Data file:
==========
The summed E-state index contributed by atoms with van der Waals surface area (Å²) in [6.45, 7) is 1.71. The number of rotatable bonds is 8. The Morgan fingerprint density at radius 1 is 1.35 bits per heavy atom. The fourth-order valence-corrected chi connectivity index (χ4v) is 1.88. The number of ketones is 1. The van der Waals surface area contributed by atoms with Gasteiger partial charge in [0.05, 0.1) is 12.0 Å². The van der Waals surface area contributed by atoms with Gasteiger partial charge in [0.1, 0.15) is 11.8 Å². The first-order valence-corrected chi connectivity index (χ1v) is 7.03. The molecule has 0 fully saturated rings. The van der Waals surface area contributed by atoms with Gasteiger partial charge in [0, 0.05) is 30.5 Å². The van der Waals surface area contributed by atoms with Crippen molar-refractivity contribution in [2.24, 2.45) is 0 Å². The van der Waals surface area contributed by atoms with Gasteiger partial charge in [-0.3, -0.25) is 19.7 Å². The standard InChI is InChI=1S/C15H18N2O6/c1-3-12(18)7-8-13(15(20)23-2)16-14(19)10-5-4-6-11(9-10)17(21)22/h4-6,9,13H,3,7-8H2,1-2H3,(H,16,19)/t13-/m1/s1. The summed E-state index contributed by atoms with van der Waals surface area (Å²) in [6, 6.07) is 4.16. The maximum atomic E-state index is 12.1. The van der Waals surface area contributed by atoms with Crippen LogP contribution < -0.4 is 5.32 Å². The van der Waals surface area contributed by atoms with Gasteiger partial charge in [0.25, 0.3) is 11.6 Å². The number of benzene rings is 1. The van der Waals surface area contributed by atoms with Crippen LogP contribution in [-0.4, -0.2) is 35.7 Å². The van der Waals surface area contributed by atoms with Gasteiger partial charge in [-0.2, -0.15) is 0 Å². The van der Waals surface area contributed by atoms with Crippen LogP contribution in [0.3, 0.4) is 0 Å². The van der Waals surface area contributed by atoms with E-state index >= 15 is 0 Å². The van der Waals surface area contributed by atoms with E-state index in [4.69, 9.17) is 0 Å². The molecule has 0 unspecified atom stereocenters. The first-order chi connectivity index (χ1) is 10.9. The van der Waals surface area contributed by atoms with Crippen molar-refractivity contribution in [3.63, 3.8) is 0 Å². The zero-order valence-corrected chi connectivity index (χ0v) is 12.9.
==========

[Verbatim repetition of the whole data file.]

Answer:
The summed E-state index contributed by atoms with van der Waals surface area (Å²) in [6.45, 7) is 1.71. The number of rotatable bonds is 8. The Morgan fingerprint density at radius 1 is 1.35 bits per heavy atom. The fourth-order valence-corrected chi connectivity index (χ4v) is 1.88. The number of ketones is 1. The van der Waals surface area contributed by atoms with Gasteiger partial charge in [0.05, 0.1) is 12.0 Å². The van der Waals surface area contributed by atoms with Gasteiger partial charge in [0.1, 0.15) is 11.8 Å². The first-order valence-corrected chi connectivity index (χ1v) is 7.03. The molecule has 0 fully saturated rings. The van der Waals surface area contributed by atoms with Gasteiger partial charge in [0, 0.05) is 30.5 Å². The van der Waals surface area contributed by atoms with Crippen molar-refractivity contribution in [2.24, 2.45) is 0 Å². The van der Waals surface area contributed by atoms with Gasteiger partial charge in [-0.3, -0.25) is 19.7 Å². The standard InChI is InChI=1S/C15H18N2O6/c1-3-12(18)7-8-13(15(20)23-2)16-14(19)10-5-4-6-11(9-10)17(21)22/h4-6,9,13H,3,7-8H2,1-2H3,(H,16,19)/t13-/m1/s1. The summed E-state index contributed by atoms with van der Waals surface area (Å²) in [6, 6.07) is 4.16. The maximum atomic E-state index is 12.1. The van der Waals surface area contributed by atoms with Crippen LogP contribution < -0.4 is 5.32 Å². The van der Waals surface area contributed by atoms with Gasteiger partial charge in [0.25, 0.3) is 11.6 Å². The number of benzene rings is 1. The van der Waals surface area contributed by atoms with Crippen LogP contribution in [-0.4, -0.2) is 35.7 Å². The van der Waals surface area contributed by atoms with Gasteiger partial charge in [-0.2, -0.15) is 0 Å². The van der Waals surface area contributed by atoms with Crippen LogP contribution in [0.3, 0.4) is 0 Å². The van der Waals surface area contributed by atoms with E-state index >= 15 is 0 Å². The van der Waals surface area contributed by atoms with E-state index in [4.69, 9.17) is 0 Å². The molecule has 0 unspecified atom stereocenters. The first-order chi connectivity index (χ1) is 10.9. The van der Waals surface area contributed by atoms with Crippen molar-refractivity contribution in [3.63, 3.8) is 0 Å². The zero-order valence-corrected chi connectivity index (χ0v) is 12.9.